“Oxford has always been hardwired for science as part of the liberal arts—a preprofessional campus where doctors, nurses, and scientists got their start—even though our science facility has operated at a disadvantage for decades,” says Joe Moon, dean of campus life. “The new building is going to be a quantum leap for us.”

Oxford alumni and friends, many of whom supported the fundraising efforts for the Oxford Science Building, share in the celebration. According to Bowen, more than 720 gifts allowed the building to be completed debt free and ahead of schedule in late 2015, and several are noted in the building’s named spaces.

Retired surgeon R. Trulock Dickson 72OX 74C gave to the building in honor of retired faculty member Homer F. Sharp Jr. 56OX 59C. “I wanted to name the whole building after him if I could, because he has influenced thousands of Oxford students,” Dickson says. “This is going to make science even stronger at Oxford.”

Chris Arrendale 99OX 01C volunteers his time as president of the Oxford Alumni Board; he and his wife, Amanda, also made a gift. “We want to make the future even better for Oxford students than what we had,” Arrendale says. “This is a huge step forward that shows we are serious about having state-of-the-art facilities for science education.”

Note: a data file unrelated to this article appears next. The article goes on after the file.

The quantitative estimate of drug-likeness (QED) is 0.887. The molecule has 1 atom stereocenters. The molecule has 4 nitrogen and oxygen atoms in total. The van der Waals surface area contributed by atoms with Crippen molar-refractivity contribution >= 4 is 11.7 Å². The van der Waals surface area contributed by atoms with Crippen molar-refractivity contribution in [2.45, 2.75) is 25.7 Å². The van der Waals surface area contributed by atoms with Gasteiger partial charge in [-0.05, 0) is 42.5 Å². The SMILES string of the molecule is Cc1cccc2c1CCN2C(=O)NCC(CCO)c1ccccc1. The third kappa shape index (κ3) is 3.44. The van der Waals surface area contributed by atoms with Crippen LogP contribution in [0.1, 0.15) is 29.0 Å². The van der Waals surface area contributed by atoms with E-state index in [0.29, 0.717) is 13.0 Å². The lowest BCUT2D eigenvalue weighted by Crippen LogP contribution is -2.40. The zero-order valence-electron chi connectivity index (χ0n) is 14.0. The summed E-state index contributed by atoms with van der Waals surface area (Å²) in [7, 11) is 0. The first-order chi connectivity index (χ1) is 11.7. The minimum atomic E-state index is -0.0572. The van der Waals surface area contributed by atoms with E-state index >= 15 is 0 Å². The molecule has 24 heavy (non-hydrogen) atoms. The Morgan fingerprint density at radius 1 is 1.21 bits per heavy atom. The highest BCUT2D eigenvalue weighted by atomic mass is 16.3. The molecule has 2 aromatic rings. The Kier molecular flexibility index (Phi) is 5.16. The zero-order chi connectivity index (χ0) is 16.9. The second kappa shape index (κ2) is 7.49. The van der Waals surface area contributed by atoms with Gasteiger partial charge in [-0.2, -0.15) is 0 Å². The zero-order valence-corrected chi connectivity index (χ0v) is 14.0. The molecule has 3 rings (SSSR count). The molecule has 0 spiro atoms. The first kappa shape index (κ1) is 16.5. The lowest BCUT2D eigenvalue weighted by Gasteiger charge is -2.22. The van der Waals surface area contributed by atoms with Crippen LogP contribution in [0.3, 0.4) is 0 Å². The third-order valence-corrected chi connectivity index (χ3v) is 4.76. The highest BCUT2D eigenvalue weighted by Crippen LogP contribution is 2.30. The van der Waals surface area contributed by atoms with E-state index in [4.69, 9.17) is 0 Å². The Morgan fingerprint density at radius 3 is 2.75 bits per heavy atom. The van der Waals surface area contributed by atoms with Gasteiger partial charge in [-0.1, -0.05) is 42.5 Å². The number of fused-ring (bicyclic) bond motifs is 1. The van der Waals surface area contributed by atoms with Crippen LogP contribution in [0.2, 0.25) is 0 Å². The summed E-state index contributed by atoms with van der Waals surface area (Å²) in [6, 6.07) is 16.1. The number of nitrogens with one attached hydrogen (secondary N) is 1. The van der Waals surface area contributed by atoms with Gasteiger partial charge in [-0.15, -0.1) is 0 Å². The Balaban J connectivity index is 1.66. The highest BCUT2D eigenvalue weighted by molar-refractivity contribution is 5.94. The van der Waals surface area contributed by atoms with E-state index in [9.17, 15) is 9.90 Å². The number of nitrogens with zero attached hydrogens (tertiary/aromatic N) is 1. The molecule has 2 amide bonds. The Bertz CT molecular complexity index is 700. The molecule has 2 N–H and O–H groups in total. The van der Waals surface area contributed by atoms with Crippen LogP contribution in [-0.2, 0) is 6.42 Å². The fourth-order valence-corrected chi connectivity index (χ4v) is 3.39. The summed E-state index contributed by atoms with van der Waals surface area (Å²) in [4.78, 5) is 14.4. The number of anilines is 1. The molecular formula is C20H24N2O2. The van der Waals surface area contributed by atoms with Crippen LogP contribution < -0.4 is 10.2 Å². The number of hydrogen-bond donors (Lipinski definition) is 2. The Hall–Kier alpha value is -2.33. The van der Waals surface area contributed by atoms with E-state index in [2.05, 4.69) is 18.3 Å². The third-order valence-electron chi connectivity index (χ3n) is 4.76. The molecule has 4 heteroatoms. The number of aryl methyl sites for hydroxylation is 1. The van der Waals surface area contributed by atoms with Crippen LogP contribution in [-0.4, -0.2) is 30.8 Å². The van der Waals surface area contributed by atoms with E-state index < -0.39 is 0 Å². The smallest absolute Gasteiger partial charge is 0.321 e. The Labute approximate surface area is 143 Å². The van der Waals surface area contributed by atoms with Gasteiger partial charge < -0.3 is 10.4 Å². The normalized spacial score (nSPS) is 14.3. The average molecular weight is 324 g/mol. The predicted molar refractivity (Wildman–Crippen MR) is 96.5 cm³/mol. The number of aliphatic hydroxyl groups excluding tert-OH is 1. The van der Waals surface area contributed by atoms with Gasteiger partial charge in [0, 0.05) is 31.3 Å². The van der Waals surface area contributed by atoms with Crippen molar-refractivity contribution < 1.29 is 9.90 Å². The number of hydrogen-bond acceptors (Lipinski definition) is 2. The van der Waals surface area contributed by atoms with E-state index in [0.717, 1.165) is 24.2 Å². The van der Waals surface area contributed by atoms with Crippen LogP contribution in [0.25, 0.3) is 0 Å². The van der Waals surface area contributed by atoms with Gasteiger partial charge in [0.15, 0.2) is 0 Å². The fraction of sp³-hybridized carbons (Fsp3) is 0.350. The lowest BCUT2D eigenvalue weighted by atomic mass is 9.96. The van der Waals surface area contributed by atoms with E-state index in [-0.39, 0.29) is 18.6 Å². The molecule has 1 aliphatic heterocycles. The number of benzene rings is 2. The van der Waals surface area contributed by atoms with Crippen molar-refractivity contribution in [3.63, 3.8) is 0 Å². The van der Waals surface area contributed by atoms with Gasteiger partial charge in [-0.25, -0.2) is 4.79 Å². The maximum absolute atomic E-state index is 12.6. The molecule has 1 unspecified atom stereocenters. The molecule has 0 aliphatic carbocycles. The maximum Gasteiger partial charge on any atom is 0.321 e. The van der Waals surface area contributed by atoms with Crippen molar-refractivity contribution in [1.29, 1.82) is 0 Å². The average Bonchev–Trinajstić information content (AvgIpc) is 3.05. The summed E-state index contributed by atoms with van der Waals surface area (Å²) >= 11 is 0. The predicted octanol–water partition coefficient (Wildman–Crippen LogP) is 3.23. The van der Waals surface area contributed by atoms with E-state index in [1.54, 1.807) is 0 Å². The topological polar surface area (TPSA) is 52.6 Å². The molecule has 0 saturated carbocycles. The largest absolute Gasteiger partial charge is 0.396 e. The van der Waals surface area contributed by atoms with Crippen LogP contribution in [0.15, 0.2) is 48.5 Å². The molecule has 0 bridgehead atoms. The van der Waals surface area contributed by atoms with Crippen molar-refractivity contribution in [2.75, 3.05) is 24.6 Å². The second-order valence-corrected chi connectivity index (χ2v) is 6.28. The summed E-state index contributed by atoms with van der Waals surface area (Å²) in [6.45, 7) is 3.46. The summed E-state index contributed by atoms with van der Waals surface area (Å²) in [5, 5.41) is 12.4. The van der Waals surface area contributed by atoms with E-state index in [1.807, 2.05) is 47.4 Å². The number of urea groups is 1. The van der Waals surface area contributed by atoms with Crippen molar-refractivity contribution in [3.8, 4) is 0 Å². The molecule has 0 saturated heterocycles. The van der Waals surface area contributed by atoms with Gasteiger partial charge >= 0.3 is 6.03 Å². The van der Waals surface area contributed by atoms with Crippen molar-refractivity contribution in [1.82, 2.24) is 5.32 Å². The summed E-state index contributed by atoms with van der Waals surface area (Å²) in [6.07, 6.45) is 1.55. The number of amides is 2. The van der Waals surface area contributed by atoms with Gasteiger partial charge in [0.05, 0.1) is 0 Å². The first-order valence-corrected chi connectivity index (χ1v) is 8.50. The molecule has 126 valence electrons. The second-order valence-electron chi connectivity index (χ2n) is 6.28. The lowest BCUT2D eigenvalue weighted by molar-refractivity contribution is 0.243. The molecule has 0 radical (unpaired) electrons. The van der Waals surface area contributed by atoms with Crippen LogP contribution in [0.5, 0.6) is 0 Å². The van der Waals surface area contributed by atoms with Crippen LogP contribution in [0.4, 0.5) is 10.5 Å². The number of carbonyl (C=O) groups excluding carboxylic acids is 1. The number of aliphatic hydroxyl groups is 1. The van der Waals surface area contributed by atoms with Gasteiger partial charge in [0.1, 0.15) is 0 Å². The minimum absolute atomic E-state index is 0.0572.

It is notable that Oxford’s science faculty also were actively engaged in the planning for the science building, helping to ensure that the finished product would genuinely serve the way they teach. Eloise Carter 78G 83PhD has taught biology at Oxford since 1988 and has helped to shape the experiential learning approach that has become a hallmark of science education at the school.

“The faculty members share two things in common,” Carter says. “One is the passion for science, even though we are not all researchers. We love the process of science and our own areas of inquiry. Second is we have a big, shared interest in challenging and supporting our students. We want them to think like scientists.”

That desire is palpable in Seitaridou’s physics class, where she continues to engage the students with relentless energy.

“No student of mine will not be able to explain positive potential,” she warns. “When you sleep, I should be able to come and wake you up and say, ‘What does positive potential mean?’ and you should be able to answer.” A couple of students shift nervously; it is easy to imagine that she might actually do it.

For Seitaridou, the Oxford Science Building is simply academic promise more fully realized, a richer and better appointed setting for her to inspire new generations of—who knows?— future physicists.

“Students are the first priority here, not the faculty,” she says. “It’s up to me to share with them my love of physics. Physics is complicated and difficult, but the rigor is not intimidating—it makes me hopeful because we are all capable of amazing things. We are all capable of understanding what is rigorous and developing the tools to understand the beauty of that rigor.”

That’s at least one definition of positive potential.